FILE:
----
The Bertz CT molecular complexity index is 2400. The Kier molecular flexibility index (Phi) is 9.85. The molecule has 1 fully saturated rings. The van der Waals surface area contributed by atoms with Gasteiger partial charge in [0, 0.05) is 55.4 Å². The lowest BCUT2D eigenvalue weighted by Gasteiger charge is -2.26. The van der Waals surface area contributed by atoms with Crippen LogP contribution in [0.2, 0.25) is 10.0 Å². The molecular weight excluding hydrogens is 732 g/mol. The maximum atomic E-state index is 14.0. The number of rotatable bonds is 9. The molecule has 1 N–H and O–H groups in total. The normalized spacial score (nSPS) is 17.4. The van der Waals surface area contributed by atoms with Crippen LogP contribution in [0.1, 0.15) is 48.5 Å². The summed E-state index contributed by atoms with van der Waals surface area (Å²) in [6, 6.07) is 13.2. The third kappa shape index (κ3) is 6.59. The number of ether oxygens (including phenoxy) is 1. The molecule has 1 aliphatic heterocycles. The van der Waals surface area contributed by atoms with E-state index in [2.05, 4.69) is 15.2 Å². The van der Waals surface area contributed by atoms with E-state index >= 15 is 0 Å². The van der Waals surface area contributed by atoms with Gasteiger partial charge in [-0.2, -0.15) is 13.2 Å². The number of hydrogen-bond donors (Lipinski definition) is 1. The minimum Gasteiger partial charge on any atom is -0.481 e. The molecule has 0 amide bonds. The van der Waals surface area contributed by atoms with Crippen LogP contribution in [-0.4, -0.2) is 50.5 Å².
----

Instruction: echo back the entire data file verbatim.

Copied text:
The Bertz CT molecular complexity index is 2400. The Kier molecular flexibility index (Phi) is 9.85. The molecule has 1 fully saturated rings. The van der Waals surface area contributed by atoms with Gasteiger partial charge in [0, 0.05) is 55.4 Å². The lowest BCUT2D eigenvalue weighted by Gasteiger charge is -2.26. The van der Waals surface area contributed by atoms with Crippen LogP contribution in [0.2, 0.25) is 10.0 Å². The molecular weight excluding hydrogens is 732 g/mol. The maximum atomic E-state index is 14.0. The number of rotatable bonds is 9. The molecule has 1 N–H and O–H groups in total. The normalized spacial score (nSPS) is 17.4. The van der Waals surface area contributed by atoms with Crippen LogP contribution in [0.1, 0.15) is 48.5 Å². The summed E-state index contributed by atoms with van der Waals surface area (Å²) in [6, 6.07) is 13.2. The third kappa shape index (κ3) is 6.59. The number of ether oxygens (including phenoxy) is 1. The molecule has 1 aliphatic heterocycles. The van der Waals surface area contributed by atoms with E-state index in [2.05, 4.69) is 15.2 Å². The van der Waals surface area contributed by atoms with E-state index >= 15 is 0 Å². The van der Waals surface area contributed by atoms with Gasteiger partial charge in [-0.2, -0.15) is 13.2 Å². The number of hydrogen-bond donors (Lipinski definition) is 1. The minimum Gasteiger partial charge on any atom is -0.481 e. The molecule has 0 amide bonds. The van der Waals surface area contributed by atoms with Crippen LogP contribution in [-0.4, -0.2) is 50.5 Å².